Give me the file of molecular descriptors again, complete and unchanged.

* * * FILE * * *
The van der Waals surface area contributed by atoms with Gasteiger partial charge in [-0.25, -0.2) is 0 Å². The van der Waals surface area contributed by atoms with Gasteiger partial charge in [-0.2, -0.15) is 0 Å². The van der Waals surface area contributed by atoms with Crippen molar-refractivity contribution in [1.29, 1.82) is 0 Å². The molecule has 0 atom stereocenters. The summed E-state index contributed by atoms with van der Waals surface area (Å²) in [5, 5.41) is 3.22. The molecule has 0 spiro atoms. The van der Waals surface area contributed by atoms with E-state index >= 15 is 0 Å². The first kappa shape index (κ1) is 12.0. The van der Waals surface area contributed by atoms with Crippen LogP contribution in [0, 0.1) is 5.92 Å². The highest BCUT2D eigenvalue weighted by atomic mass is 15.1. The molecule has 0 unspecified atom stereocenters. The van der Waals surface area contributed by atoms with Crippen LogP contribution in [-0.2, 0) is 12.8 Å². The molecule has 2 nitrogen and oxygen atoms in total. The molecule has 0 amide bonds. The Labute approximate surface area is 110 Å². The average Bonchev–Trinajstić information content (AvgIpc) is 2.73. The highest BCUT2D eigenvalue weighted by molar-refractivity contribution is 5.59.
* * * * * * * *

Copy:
The van der Waals surface area contributed by atoms with Gasteiger partial charge in [-0.25, -0.2) is 0 Å². The van der Waals surface area contributed by atoms with Gasteiger partial charge in [-0.2, -0.15) is 0 Å². The van der Waals surface area contributed by atoms with Crippen molar-refractivity contribution in [1.29, 1.82) is 0 Å². The molecule has 0 atom stereocenters. The summed E-state index contributed by atoms with van der Waals surface area (Å²) in [5, 5.41) is 3.22. The molecule has 0 spiro atoms. The van der Waals surface area contributed by atoms with E-state index >= 15 is 0 Å². The first kappa shape index (κ1) is 12.0. The van der Waals surface area contributed by atoms with Crippen LogP contribution in [0, 0.1) is 5.92 Å². The highest BCUT2D eigenvalue weighted by atomic mass is 15.1. The molecule has 0 unspecified atom stereocenters. The van der Waals surface area contributed by atoms with Crippen LogP contribution in [-0.2, 0) is 12.8 Å². The molecule has 2 nitrogen and oxygen atoms in total. The molecule has 0 amide bonds. The Labute approximate surface area is 110 Å². The average Bonchev–Trinajstić information content (AvgIpc) is 2.73. The highest BCUT2D eigenvalue weighted by molar-refractivity contribution is 5.59.